A 30-year-old New Yorker stepped out of his apartment to have a smoke on his fire escape early one morning. The prior evening had been rainy, and the surface was still wet. During his time outside, the man slipped and fell. The fire escape was located off the fifth floor of the apartment building – the fall was fatal.
The tragic accident leaves loved ones wondering what went wrong. Others in similar situations may ask who is liable for these types of accidents? If the fall was the result of a defect on the fire escape, the apartment owner may bear some responsibility in the accident. This would arise under the legal theory of premises liability.
What is premises liability?
Premises liability is, essentially, the requirement that a property owner maintain their property in a safe condition. The use of the property weighs heavily in the court’s decision about whether or not to hold the property owner accountable for an injury that occurs on their property. In cases like these, it is not uncommon for courts to allow a tenant to hold a landlord responsible for the accident when a tenant is injured due to a defect within an apartment building.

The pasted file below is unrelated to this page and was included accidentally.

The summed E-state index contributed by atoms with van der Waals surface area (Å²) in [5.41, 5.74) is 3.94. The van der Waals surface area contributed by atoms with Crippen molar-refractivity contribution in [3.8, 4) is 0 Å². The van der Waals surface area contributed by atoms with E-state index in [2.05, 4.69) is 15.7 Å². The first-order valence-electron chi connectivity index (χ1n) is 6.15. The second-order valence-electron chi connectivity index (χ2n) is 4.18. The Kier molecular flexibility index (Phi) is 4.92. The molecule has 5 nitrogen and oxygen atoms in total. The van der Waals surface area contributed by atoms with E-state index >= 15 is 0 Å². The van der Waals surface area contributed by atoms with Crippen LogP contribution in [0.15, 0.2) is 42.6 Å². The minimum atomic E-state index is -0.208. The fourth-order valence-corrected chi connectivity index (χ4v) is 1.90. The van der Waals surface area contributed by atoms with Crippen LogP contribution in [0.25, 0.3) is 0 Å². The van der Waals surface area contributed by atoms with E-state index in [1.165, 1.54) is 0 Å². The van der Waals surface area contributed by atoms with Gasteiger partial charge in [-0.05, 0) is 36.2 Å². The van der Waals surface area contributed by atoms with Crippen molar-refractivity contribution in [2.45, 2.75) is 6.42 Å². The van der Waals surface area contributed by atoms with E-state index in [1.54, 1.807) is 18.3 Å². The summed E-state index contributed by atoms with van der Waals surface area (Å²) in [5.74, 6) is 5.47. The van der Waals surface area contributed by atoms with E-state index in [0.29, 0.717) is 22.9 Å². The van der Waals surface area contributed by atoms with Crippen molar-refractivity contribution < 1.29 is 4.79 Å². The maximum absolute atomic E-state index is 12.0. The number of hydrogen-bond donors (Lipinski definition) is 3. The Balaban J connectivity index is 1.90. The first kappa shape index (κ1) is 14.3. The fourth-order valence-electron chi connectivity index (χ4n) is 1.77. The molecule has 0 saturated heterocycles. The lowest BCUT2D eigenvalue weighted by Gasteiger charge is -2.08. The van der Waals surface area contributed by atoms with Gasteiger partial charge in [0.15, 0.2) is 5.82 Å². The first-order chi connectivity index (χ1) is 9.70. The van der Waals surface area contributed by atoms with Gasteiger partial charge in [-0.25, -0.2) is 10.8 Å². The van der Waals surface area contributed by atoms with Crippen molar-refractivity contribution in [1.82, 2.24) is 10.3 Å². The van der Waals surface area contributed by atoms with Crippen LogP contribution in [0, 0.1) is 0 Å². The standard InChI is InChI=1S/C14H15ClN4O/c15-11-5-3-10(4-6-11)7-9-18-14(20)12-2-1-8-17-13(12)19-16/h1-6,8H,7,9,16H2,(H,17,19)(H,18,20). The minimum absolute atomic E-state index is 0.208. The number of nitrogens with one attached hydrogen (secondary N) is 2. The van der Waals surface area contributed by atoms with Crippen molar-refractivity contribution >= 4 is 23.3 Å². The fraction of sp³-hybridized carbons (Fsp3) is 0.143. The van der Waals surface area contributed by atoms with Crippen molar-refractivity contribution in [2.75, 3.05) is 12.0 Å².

How does a victim establish premises liability?
In New York, the courts generally require the victim or loved ones address three questions: (1) was there a defective condition, (2) who is responsible for the defective condition, and (3) expert opinions. Courts may require additional information depending on the details of the case.
In this case, the presence of damage to the fire escape could help to establish the first question. Next, the victim will need to show who owns the property and that the owner had either actual or constructive knowledge of the defect that led to the injury. Constructive knowledge means that the owner may not actually know of the defect, but that the defect was visible and apparent, and a responsible owner should have known about the defect. If the case involves building codes, as this one likely would, it is also wise to bring in experts to provide testimony about a potential violation.